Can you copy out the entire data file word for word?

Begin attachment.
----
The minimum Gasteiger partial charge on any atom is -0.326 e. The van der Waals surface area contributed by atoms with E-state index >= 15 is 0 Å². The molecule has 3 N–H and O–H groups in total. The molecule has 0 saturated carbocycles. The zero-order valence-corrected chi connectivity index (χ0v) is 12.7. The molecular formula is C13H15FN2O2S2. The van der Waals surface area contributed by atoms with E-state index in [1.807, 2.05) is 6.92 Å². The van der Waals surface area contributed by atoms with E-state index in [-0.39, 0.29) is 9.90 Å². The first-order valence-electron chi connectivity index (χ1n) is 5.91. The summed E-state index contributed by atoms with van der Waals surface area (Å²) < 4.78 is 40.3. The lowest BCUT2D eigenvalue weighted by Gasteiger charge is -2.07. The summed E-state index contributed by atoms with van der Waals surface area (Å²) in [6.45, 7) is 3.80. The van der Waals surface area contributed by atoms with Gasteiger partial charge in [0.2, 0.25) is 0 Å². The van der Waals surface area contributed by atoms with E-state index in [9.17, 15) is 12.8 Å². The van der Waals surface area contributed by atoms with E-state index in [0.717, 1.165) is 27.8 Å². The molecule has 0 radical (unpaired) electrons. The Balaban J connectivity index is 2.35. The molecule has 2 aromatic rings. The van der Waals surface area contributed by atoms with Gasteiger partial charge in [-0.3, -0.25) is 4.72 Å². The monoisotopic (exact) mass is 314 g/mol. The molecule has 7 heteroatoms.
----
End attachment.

The minimum Gasteiger partial charge on any atom is -0.326 e. The van der Waals surface area contributed by atoms with E-state index >= 15 is 0 Å². The molecule has 3 N–H and O–H groups in total. The molecule has 0 saturated carbocycles. The zero-order valence-corrected chi connectivity index (χ0v) is 12.7. The molecular formula is C13H15FN2O2S2. The van der Waals surface area contributed by atoms with E-state index in [1.807, 2.05) is 6.92 Å². The van der Waals surface area contributed by atoms with E-state index in [-0.39, 0.29) is 9.90 Å². The first-order valence-electron chi connectivity index (χ1n) is 5.91. The summed E-state index contributed by atoms with van der Waals surface area (Å²) < 4.78 is 40.3. The lowest BCUT2D eigenvalue weighted by Gasteiger charge is -2.07. The summed E-state index contributed by atoms with van der Waals surface area (Å²) in [6.45, 7) is 3.80. The van der Waals surface area contributed by atoms with Gasteiger partial charge in [0.2, 0.25) is 0 Å². The van der Waals surface area contributed by atoms with E-state index in [9.17, 15) is 12.8 Å². The van der Waals surface area contributed by atoms with E-state index in [0.717, 1.165) is 27.8 Å². The molecule has 0 radical (unpaired) electrons. The Balaban J connectivity index is 2.35. The molecule has 2 aromatic rings. The van der Waals surface area contributed by atoms with Gasteiger partial charge in [-0.3, -0.25) is 4.72 Å². The monoisotopic (exact) mass is 314 g/mol. The molecule has 7 heteroatoms.